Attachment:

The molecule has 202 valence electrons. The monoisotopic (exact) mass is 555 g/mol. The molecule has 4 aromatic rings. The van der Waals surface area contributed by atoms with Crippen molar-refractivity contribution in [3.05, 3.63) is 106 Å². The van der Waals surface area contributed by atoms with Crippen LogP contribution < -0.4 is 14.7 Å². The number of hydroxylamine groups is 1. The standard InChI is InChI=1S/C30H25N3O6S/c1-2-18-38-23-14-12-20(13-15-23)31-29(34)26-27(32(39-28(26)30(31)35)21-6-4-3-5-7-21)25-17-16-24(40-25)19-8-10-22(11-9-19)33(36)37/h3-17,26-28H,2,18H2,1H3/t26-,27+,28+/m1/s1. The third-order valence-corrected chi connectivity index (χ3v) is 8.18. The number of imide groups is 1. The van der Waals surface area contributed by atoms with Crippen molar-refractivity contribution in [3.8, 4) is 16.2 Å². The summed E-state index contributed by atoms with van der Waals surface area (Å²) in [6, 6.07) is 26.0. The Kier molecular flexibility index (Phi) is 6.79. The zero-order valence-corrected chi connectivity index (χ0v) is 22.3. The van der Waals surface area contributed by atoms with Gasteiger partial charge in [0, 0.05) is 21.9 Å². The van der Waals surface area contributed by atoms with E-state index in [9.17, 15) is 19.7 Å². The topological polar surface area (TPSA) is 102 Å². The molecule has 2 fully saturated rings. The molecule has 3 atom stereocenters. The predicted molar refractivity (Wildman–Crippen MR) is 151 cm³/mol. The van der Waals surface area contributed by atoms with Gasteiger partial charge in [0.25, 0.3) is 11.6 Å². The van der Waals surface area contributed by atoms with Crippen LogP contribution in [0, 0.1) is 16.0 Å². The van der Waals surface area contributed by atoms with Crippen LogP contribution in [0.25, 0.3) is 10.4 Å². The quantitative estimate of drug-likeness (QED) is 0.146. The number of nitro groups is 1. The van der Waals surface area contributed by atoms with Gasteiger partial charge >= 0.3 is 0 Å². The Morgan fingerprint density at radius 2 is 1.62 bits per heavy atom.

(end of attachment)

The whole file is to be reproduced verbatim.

The molecule has 202 valence electrons. The monoisotopic (exact) mass is 555 g/mol. The molecule has 4 aromatic rings. The van der Waals surface area contributed by atoms with Crippen molar-refractivity contribution in [3.05, 3.63) is 106 Å². The van der Waals surface area contributed by atoms with Crippen LogP contribution < -0.4 is 14.7 Å². The number of hydroxylamine groups is 1. The standard InChI is InChI=1S/C30H25N3O6S/c1-2-18-38-23-14-12-20(13-15-23)31-29(34)26-27(32(39-28(26)30(31)35)21-6-4-3-5-7-21)25-17-16-24(40-25)19-8-10-22(11-9-19)33(36)37/h3-17,26-28H,2,18H2,1H3/t26-,27+,28+/m1/s1. The third-order valence-corrected chi connectivity index (χ3v) is 8.18. The number of imide groups is 1. The van der Waals surface area contributed by atoms with Crippen molar-refractivity contribution in [3.8, 4) is 16.2 Å². The summed E-state index contributed by atoms with van der Waals surface area (Å²) in [6, 6.07) is 26.0. The Kier molecular flexibility index (Phi) is 6.79. The zero-order valence-corrected chi connectivity index (χ0v) is 22.3. The van der Waals surface area contributed by atoms with Gasteiger partial charge in [0, 0.05) is 21.9 Å². The van der Waals surface area contributed by atoms with E-state index in [9.17, 15) is 19.7 Å². The topological polar surface area (TPSA) is 102 Å². The molecule has 2 fully saturated rings. The molecule has 3 atom stereocenters. The predicted molar refractivity (Wildman–Crippen MR) is 151 cm³/mol. The van der Waals surface area contributed by atoms with Gasteiger partial charge in [0.25, 0.3) is 11.6 Å². The van der Waals surface area contributed by atoms with Crippen LogP contribution in [0, 0.1) is 16.0 Å². The van der Waals surface area contributed by atoms with Crippen LogP contribution in [0.25, 0.3) is 10.4 Å². The quantitative estimate of drug-likeness (QED) is 0.146. The number of nitro groups is 1. The van der Waals surface area contributed by atoms with Gasteiger partial charge >= 0.3 is 0 Å². The Morgan fingerprint density at radius 2 is 1.62 bits per heavy atom.